In the present case, however, no dollars and cents claim was ever submitted by Heineken's to Somerville Container nor payment made on account of any such claim, and no action was brought by Heineken's during the year and one-half between the subsale and the institution of the present action, or thereafter. These considerations do not necessarily preclude recovery by the buyer for the damages of the subpurchaser if the "probable liability" to the subvendee can be established. 3 Williston on Sales (rev. ed. 1948), § 614a, pp. 377, 378; 77 C.J.S., Sales, § 384, p. 1338; Randall v. Raper, E. & B. 84, 120 Eng. Rep. 438 (Q.B. 1858); Fred Wolstenholme, Inc., v. Jos. Randall & Bro., Inc., supra; Grupe v. Glick, 26 Cal. 2d 680, 160 P.2d 832 (Sup. Ct. 1945); Walpole v. Prefab Mfg. Co., 103 Cal. App. 2d 472, *361 230 P.2d 36 (D. Ct. App. 1951); Davis v. Ferguson Seed Farms, 255 S.W. 655 (Tex. Civ. App. 1923); see Buckbee v. P. Hohenadel, Jr., Co., 244 F. 14, 23, L.R.A. 1916, c. 1001 (7 Cir. 1915); Maryland Coal & Coke Co. v. Quemahoning Coal Co., 176 F. 303, 308 (4 Cir. 1909); cf. Boyce v. Fowler, 87 F. Supp. 796 (D.C. Mass. 1949). Since many contingencies may in fact avert or reduce the ultimate satisfaction of the subvendee's claim by the plaintiff, notwithstanding a current recovery inclusive thereof, the rule has been viewed with some concern, opinions of Erle, J. and Wightman, J., in Randall v. Raper, supra (120 Eng. Rep., at pp. 440, 441). But it has been pointed out that analogous considerations have not been allowed to forestall recovery in other fields for obligations incurred, but not yet paid, arising out of actionable fault or default. Buckbee v. P. Hohenadel, Jr., Co., supra (224 F., at page 23). Yet the likelihood of resistance to payment, of settlement out of court of litigated and unlitigated claims of this character at less than face amount, as in Lodge & Shipley Co. v. Binnse, supra, and the possibility of failure of recovery in a later action before a different court and jury would seem to us to indicate the appropriateness, in charging a jury in respect to this kind of damage item, of including comment in respect to all the hazards which may beset the actual collection of commercial claims for breach of warranty, for consideration of the jury. While a degree of uncertainty in jury assessment of damages is frequently inevitable and practicably unavoidable, McCormick, The Standard of Certainty in the Measurement of Damages, 43 Yale L.J. 1108 (1934), and see Weiss v. Revenue B. & L. Ass'n, 116 N.J.L. 208, 210 (E. & A. 1936), Oliver v. Autographic Register Co., 126 N.J. Eq. 18, 24, 25, 26 (Ch. 1939), and Iuliucci v. Rice, 130 N.J.L. 271, 275 (E. & A. 1943), yet the jury ought to have such help as the court can give it in this kind of case. The judicial aim for substantial justice should inspire a plain and realistic exposition in the charge to the jury of all the considerations which it should weigh as relevant in judging the probabilities as to the ultimate translation, in a case, for example, like *362 that before us, of the Heineken's claim for some $18,000 into a cash realization from the plaintiff for all or part of that sum. It goes without saying that the court should also instruct the jury with respect to the law applicable to the subclaim and require it to determine, on the facts adduced, and after consideration of the factors aforesaid, what the reasonably probable accountability of the plaintiff to the subpurchaser will be, and to allow that amount and no more in its assessment of the plaintiff's damages.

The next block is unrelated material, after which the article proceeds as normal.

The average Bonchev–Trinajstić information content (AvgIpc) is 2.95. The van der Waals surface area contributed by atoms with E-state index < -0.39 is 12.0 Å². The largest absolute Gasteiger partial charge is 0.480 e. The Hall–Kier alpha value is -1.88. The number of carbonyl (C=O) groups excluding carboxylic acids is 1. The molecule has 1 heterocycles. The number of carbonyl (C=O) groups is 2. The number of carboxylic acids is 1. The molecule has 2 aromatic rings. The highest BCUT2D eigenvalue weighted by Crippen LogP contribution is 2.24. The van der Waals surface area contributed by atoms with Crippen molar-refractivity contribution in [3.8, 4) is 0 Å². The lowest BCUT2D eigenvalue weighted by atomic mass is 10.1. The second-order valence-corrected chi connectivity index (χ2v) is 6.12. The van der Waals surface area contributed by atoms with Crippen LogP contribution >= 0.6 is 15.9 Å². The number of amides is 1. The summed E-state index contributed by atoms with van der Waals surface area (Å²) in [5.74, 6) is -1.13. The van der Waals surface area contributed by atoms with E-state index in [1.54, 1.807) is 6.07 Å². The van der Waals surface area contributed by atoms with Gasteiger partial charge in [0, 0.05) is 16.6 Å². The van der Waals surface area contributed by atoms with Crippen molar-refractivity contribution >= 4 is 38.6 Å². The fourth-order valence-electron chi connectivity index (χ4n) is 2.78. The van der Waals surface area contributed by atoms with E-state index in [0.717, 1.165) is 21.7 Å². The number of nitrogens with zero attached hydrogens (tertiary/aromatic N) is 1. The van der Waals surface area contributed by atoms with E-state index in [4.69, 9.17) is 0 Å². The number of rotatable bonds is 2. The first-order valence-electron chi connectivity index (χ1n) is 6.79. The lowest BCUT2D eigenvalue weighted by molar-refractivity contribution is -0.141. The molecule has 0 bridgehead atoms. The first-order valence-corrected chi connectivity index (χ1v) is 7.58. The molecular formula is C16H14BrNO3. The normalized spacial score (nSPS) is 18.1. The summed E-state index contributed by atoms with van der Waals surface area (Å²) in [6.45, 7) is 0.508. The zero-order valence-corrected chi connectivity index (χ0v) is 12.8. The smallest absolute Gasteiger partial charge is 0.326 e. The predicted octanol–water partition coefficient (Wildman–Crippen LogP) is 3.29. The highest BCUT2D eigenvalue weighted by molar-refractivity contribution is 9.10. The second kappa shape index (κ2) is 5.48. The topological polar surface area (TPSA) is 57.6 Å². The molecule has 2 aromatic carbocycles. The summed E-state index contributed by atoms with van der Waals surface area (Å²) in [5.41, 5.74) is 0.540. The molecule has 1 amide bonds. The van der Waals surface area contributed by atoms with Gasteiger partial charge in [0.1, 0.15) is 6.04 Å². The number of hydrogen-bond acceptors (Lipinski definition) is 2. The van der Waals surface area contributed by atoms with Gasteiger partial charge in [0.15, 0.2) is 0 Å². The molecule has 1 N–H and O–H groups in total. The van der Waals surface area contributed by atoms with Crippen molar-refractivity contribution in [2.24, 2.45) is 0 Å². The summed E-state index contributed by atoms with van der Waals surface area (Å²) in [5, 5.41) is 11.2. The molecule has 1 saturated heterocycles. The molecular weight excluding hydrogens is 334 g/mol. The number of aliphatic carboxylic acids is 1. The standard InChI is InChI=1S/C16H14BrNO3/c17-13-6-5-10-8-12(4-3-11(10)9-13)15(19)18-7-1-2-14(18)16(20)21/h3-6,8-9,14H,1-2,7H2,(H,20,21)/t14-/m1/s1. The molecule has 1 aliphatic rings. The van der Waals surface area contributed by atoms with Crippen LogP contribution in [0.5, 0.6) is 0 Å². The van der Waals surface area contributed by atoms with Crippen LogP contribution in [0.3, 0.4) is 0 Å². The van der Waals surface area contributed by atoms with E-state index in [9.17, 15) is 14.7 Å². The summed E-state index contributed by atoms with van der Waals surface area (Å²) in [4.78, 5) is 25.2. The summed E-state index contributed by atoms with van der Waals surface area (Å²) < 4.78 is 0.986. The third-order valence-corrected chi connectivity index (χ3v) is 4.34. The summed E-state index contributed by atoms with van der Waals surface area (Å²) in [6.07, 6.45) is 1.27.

We conclude that the Heineken's damage claim was not put beyond the pale of the plaintiff's recovery by reason merely of its not having been paid or established. But it was clearly appropriate and necessary, since the issue was raised, for the court to satisfy itself from the evidence as to whether the claim of the subvendee was well-founded as a matter of law. Cf. Maryland Coal & Coke Co. v. Quemahoning Coal Co., supra (176 F., at page 308). We thus arrive at the second question posed at the head of this section of the present opinion. Was there an implied warranty of merchantability from Somerville Container to Heineken's?